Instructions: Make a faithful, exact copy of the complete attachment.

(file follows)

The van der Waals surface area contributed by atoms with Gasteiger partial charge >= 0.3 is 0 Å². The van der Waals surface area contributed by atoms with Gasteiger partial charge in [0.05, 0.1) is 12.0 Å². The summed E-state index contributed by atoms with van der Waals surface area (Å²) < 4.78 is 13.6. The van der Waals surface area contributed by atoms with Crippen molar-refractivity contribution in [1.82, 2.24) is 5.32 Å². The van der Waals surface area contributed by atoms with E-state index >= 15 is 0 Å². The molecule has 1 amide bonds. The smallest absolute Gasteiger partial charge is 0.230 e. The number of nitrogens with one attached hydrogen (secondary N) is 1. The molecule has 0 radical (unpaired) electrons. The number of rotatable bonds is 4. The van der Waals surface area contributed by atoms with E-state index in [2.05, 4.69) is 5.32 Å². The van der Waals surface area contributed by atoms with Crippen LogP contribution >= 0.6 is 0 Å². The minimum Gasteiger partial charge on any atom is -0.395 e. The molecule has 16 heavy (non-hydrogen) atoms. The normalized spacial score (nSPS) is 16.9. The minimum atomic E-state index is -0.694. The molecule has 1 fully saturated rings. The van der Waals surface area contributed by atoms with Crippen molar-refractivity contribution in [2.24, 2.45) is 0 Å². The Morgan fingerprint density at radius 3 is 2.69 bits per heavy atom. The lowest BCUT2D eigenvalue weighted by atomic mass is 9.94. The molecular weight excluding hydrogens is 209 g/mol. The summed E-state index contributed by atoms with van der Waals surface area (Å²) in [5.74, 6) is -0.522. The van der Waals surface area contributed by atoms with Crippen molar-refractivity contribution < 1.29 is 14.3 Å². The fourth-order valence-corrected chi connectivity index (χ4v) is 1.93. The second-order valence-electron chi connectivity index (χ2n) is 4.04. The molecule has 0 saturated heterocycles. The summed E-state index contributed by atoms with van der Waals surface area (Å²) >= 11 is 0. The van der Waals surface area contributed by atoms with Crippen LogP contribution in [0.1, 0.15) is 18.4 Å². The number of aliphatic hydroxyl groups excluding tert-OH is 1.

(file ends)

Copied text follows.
The van der Waals surface area contributed by atoms with Gasteiger partial charge >= 0.3 is 0 Å². The van der Waals surface area contributed by atoms with Gasteiger partial charge in [0.05, 0.1) is 12.0 Å². The summed E-state index contributed by atoms with van der Waals surface area (Å²) < 4.78 is 13.6. The van der Waals surface area contributed by atoms with Crippen molar-refractivity contribution in [1.82, 2.24) is 5.32 Å². The van der Waals surface area contributed by atoms with E-state index >= 15 is 0 Å². The molecule has 1 amide bonds. The smallest absolute Gasteiger partial charge is 0.230 e. The number of nitrogens with one attached hydrogen (secondary N) is 1. The molecule has 0 radical (unpaired) electrons. The number of rotatable bonds is 4. The van der Waals surface area contributed by atoms with E-state index in [2.05, 4.69) is 5.32 Å². The van der Waals surface area contributed by atoms with Crippen LogP contribution >= 0.6 is 0 Å². The minimum Gasteiger partial charge on any atom is -0.395 e. The molecule has 16 heavy (non-hydrogen) atoms. The normalized spacial score (nSPS) is 16.9. The minimum atomic E-state index is -0.694. The molecule has 1 fully saturated rings. The van der Waals surface area contributed by atoms with Crippen molar-refractivity contribution in [2.24, 2.45) is 0 Å². The Morgan fingerprint density at radius 3 is 2.69 bits per heavy atom. The lowest BCUT2D eigenvalue weighted by atomic mass is 9.94. The molecular weight excluding hydrogens is 209 g/mol. The summed E-state index contributed by atoms with van der Waals surface area (Å²) in [5.74, 6) is -0.522. The van der Waals surface area contributed by atoms with Crippen molar-refractivity contribution < 1.29 is 14.3 Å². The fourth-order valence-corrected chi connectivity index (χ4v) is 1.93. The second-order valence-electron chi connectivity index (χ2n) is 4.04. The molecule has 0 saturated heterocycles. The summed E-state index contributed by atoms with van der Waals surface area (Å²) >= 11 is 0. The van der Waals surface area contributed by atoms with Crippen LogP contribution in [0.1, 0.15) is 18.4 Å². The number of aliphatic hydroxyl groups excluding tert-OH is 1.